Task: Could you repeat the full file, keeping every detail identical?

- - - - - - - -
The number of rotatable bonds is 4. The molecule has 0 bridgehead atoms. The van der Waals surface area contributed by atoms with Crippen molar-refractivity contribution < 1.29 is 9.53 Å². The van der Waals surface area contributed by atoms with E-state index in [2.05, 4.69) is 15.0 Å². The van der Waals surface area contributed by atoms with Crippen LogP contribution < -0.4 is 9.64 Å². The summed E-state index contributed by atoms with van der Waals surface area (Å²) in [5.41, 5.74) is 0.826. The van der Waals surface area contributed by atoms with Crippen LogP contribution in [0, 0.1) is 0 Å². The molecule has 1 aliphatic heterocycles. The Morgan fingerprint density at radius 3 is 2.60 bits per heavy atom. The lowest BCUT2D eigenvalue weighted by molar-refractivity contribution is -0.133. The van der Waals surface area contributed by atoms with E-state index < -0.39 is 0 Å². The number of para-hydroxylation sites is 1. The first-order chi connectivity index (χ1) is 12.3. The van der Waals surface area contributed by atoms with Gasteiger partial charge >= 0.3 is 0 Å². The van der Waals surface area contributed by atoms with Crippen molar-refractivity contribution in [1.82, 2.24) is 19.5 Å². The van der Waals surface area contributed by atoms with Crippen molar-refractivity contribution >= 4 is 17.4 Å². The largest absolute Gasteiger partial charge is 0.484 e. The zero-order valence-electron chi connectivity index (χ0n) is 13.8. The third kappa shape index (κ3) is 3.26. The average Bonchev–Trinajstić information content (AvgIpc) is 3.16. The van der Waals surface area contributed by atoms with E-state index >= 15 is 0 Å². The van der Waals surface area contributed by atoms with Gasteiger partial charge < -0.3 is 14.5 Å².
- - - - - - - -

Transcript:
The number of rotatable bonds is 4. The molecule has 0 bridgehead atoms. The van der Waals surface area contributed by atoms with Crippen molar-refractivity contribution < 1.29 is 9.53 Å². The van der Waals surface area contributed by atoms with E-state index in [2.05, 4.69) is 15.0 Å². The van der Waals surface area contributed by atoms with Crippen LogP contribution < -0.4 is 9.64 Å². The summed E-state index contributed by atoms with van der Waals surface area (Å²) in [5.41, 5.74) is 0.826. The van der Waals surface area contributed by atoms with Crippen LogP contribution in [0, 0.1) is 0 Å². The molecule has 1 aliphatic heterocycles. The Morgan fingerprint density at radius 3 is 2.60 bits per heavy atom. The lowest BCUT2D eigenvalue weighted by molar-refractivity contribution is -0.133. The van der Waals surface area contributed by atoms with E-state index < -0.39 is 0 Å². The number of para-hydroxylation sites is 1. The first-order chi connectivity index (χ1) is 12.3. The van der Waals surface area contributed by atoms with Gasteiger partial charge >= 0.3 is 0 Å². The van der Waals surface area contributed by atoms with Crippen molar-refractivity contribution in [1.82, 2.24) is 19.5 Å². The van der Waals surface area contributed by atoms with Crippen molar-refractivity contribution >= 4 is 17.4 Å². The largest absolute Gasteiger partial charge is 0.484 e. The zero-order valence-electron chi connectivity index (χ0n) is 13.8. The third kappa shape index (κ3) is 3.26. The average Bonchev–Trinajstić information content (AvgIpc) is 3.16. The van der Waals surface area contributed by atoms with E-state index >= 15 is 0 Å². The van der Waals surface area contributed by atoms with Gasteiger partial charge < -0.3 is 14.5 Å².